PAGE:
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November 2014

CRISIL Economy First Cut


Inflation falls but RBI to remain on hold
Overview: Retail inflation fell to 5.5% in October below the RBIs target of 6% for January 2016 largely led by falling
vegetable prices. With inflation falling and industrial growth still not picking up, the call for reduction in the repo rate to
boost growth and investment is getting louder.
In Q2 as a whole, industrial GDP growth (excluding construction) is estimated at 1.2% compared to 4% in Q1. Despite
this, we expect the RBI to maintain repo rate at 8% for the rest of this fiscal. We believe that the RBI would wait till there
are clear indications that the fall in inflation will be sustained, before beginning to lower repo rate. In fact, excluding
vegetable prices, retail inflation in October fell to 6.1%.
We also believe that a rate cut will yield little return in terms of higher investment as the root cause for slowing investments
have been policy uncertainties and slowing demand in the economy (see CRISIL Research Report Will a rate cut spur
investments?).

Another positive print for inflation


CPI inflation fell to 5.5% in October from 6.5% last month driven by a fall in food inflation (fell to 5.6% from 7.7% in
September). The seasonally adjusted month on month momentum in food inflation was muted at 0.02% highlighting that
the recent decline was in large part due to a strong base effect. In the food basket, the most significant decline came
from vegetable inflation which dropped to -1.4% in the month from 8.6% in September. If we assume that last year
vegetable prices had risen by half the actual amount (i.e. 20%) resulting in a lower base, then headline inflation this
month would have been close to 7%, keeping everything else constant.
Core inflation remained broadly unchanged falling slightly from 6.0% last month to 5.9% in October. This is the lowest
core inflation recorded since the beginning of the new CPI series. Inflation in household requisites fell for the third
consecutive month to 3.2% while remaining low in transport and communication (2.7%).
A significant decline in crude oil prices globally has contributed to the downward price pressures in transport and
communication and fuel inflation. Crude oil prices for the Indian basket ended the October month at $83.8/bbl as
compared to $95.3/bbl at the beginning of the month. We expect this to continue going forward and crude oil prices
globally to average at $100/bbl. in this fiscal as compared to $105.5/bbl. in 2013-14.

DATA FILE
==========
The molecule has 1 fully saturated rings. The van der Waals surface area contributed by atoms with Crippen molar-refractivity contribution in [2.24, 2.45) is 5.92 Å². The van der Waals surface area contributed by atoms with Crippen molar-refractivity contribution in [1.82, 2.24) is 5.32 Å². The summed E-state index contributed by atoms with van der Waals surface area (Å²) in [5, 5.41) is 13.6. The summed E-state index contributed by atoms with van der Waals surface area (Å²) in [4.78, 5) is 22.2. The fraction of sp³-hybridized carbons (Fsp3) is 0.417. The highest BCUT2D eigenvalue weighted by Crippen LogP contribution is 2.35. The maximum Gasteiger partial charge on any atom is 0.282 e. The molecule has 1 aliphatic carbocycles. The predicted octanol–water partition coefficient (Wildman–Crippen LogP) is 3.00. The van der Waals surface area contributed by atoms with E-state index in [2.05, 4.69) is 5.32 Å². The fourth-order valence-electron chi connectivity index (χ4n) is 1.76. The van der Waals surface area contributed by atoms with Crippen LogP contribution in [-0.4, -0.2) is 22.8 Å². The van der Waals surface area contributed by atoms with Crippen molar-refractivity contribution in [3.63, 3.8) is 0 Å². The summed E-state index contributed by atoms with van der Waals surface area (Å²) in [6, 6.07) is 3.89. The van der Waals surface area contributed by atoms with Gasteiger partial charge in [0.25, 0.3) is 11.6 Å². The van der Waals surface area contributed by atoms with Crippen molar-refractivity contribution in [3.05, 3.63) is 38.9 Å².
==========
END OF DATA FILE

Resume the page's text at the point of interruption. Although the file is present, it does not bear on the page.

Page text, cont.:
But no room for RBI to shift sides for now


Food inflation is likely to moderate further next month as a favourable base effect from last year kicks in - food inflation
had surged to an average 13% during September-December 2013 due to a supply-side shock to vegetable prices. This
will keep headline inflation much below 8%. Inflation is likely to remain muted in the third quarter due to a strong base

CRISIL Economy First Cut

effect, lower crude oil prices and decreased shocks to food inflation. However, we believe that it will pick up slightly in
the last quarter of this fiscal as the impact from the base effect wears off (Figure 2), inflation expectations rise, impact of
monetary policies rate hikes from last year recede and a pickup in domestic activity restricts a fall in core inflation. We
expect inflation to average at 7.2% in fiscal 2015.
In the medium term, maintaining the 6% retail inflation still remains a challenge, especially when growth begins to pick
up, as supply side inefficiencies need to be addressed in the farm to fork system. Given the inflation dynamics, we expect
RBI to remain on hold for this fiscal despite the recent moderation in Inflation. In addition, in a recent CRISIL Research
report Will a rate cut spur investment? shows that factors behind the recent slowdown in economic growth and
investment in India have little to do with high interest rates. While, the primary reason for the slowdown has been a sharp
fall in the expected return on investments due to policy uncertainty and slowing domestic demand. Thus a rate cut will
yield little return while at the same time increasing the risks of reversing the recent gain in inflation.
Figure 1: Inflation moderates as food inflation edges
down

Headline inflation

17

Figure 2: Base effect to wear off in Q4

Food inflation

1.5

Core inflation

15

1.0

13

0.5

11

0.0

%yr

Base effect (RHS)


Headline inflation

ppt

10
8
6
4

-0.5

Source: Central Statistical Office, CRISIL Research

Mar-15

Jan-15

Feb-15

Dec-14

Nov-14

Oct-14

Sep-14

Jul-14

Aug-14

Jun-14

0
May-14

-1.5
Apr-14

Oct-14

Aug-14

Jun-14

Apr-14

Feb-14

Dec-13

Oct-13

Aug-13

Jun-13

Apr-13

Feb-13

Dec-12

Oct-12

-1.0
Mar-14

RBI target of 6%

Jan-14

Feb-14

Source: Central Statistical Office, CRISIL Research

Table 1: Persistence of CPI inflation, year-on-year

CPI (%y-o-y)
Headline CPI
Food CPI
Cereals & Products
Vegetable & fruits
Milk & Milk products
Fuel & Light
Core CPI
Housing
Clothing, bedding & footwear
Transport and communication

Weight Jan-14 Feb-14 Mar-14 Apr-14 May-14 Jun-14 Jul-14 Aug-14 Sep-14 Oct-14
100.0
8.8
8.0
8.3
8.6
8.3
7.5
8.0
7.7
6.5
5.5
42.7
10.0
8.6
9.2
9.8
9.6